Working With Michael Caine Left Its Mark On Daniel Radcliffe

I will fully admit that I have not thought one second about Jon M. Chu's 2016 magic heist film "Now You See Me 2" since I left the theater except to continuously bemoan the fact that it was not called "Now You Don't" (Seriously, how the f*** did they screw that up?). The tales of [checks notes] The Four Horsemen do not stick firmly to the brain. I honestly forgot Daniel Radcliffe plays a significant role in the film.

That is no knock on Radcliffe. He is a wonderful actor, and his post-"Harry Potter" oeuvre is filled with a lot of truly exciting performances. I mean, two weeks after the release of "Now You See Me 2" saw "Swiss Army Man" hit theaters, where he delivers a dynamite turn as a living, farting corpse. His character in "Now You See Me 2," Walter Mabry, is essentially a dry run for his character in this year's "The Lost City," a villainous, wealthy eccentric.

Radcliffe does not seem particularly precious about the work he does. The man has more money than God and has the ability to take on any role that sounds like it would be a good time. He likes acting, and if the project presents the opportunity to work with some great people in a good situation, why not take it? After all, so many actors have to scrape and claw to get one part. Taking his position in the industry for granted would be like a backhand to the face of every struggling actor. In "Now You See Me 2," Radcliffe got to play the son of someone who exemplifies this attitude better than just about anyone from his side of the Atlantic. I'm talking about Michael Caine.

'You don't have to become a jaded ass'

Michael Caine is a legend. I don't think that's an understatement. For over half a century, he's been an actor you cannot take your eyes off on screen, whether as a young sex symbol or an old man in a Christopher Nolan film. The man has 173 acting credits and three upcoming projects. He turns 90 next year and continues being in movies. It's pretty astounding.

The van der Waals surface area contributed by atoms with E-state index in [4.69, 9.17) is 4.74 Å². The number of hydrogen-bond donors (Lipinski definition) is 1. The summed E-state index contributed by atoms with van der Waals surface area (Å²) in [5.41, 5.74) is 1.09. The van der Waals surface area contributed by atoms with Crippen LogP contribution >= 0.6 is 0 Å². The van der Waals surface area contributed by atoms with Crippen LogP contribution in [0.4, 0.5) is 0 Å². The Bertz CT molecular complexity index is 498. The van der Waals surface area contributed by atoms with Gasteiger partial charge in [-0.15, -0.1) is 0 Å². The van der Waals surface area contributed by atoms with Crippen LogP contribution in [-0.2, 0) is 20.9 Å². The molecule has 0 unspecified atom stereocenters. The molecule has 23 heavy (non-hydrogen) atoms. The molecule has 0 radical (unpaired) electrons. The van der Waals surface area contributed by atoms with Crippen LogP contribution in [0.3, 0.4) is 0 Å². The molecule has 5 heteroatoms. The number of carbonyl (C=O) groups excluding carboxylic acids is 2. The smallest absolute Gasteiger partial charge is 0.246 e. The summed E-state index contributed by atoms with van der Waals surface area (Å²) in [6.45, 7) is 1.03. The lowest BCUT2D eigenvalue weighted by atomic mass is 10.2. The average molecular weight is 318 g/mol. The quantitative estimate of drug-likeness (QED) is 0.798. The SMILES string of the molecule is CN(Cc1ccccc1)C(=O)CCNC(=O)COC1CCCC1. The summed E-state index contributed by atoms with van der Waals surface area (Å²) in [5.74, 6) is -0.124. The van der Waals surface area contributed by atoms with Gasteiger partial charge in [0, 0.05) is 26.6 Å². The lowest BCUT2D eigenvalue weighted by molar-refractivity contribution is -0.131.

In an interview with Vanity Fair, Daniel Radcliffe spoke of how working with Caine put into perspective how he wants to approach his own career:

"As an English person, he was one of those people that I heard talked about growing up — and you'd be like, 'Oh, I want people to talk about me that way one day.' That is the Everest of my own personal aspiration. That would be the greatest compliment that I can think of, because he's kind of universally adored as a person and as a professional ... Still going, and still loves it. He's not one of these older actors — and there are a lot of them — that come on like, 'Okay, let's just do it and get it done and I'll go.' He's having fun, he's having a laugh, he's having a joke, he's catching up with a friend. It's really inspirational."

Seeing actors holding onto the love of the work and enjoying on-set camaraderie genuinely brightens my day. We read many stories about actors torturing themselves and those around them because of the sanctity of the art or whatever. Ultimately, the job is to deliver a piece that will entertain, move, or thrill audiences. If what you are doing isn't fun, why do it? In the words of Radcliffe himself: "You don't have to become a jaded ass."